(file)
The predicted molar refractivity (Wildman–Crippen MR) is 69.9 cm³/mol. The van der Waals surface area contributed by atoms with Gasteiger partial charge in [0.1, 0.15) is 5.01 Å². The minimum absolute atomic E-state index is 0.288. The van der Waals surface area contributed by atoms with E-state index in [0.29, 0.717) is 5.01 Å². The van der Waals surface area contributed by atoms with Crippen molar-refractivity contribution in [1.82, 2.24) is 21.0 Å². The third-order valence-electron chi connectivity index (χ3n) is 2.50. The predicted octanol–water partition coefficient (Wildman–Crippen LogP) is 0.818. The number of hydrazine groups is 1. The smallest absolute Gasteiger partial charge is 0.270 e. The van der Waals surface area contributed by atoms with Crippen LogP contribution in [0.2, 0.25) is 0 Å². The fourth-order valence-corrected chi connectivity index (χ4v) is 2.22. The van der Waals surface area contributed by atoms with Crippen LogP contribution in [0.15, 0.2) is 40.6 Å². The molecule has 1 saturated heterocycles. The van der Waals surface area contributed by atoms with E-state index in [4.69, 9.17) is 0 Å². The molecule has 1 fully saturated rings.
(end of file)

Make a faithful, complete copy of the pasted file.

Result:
The predicted molar refractivity (Wildman–Crippen MR) is 69.9 cm³/mol. The van der Waals surface area contributed by atoms with Gasteiger partial charge in [0.1, 0.15) is 5.01 Å². The minimum absolute atomic E-state index is 0.288. The van der Waals surface area contributed by atoms with E-state index in [0.29, 0.717) is 5.01 Å². The van der Waals surface area contributed by atoms with Crippen molar-refractivity contribution in [1.82, 2.24) is 21.0 Å². The third-order valence-electron chi connectivity index (χ3n) is 2.50. The predicted octanol–water partition coefficient (Wildman–Crippen LogP) is 0.818. The number of hydrazine groups is 1. The smallest absolute Gasteiger partial charge is 0.270 e. The van der Waals surface area contributed by atoms with Crippen LogP contribution in [0.2, 0.25) is 0 Å². The fourth-order valence-corrected chi connectivity index (χ4v) is 2.22. The van der Waals surface area contributed by atoms with Crippen LogP contribution in [0.15, 0.2) is 40.6 Å². The molecule has 1 saturated heterocycles. The van der Waals surface area contributed by atoms with E-state index in [4.69, 9.17) is 0 Å². The molecule has 1 fully saturated rings.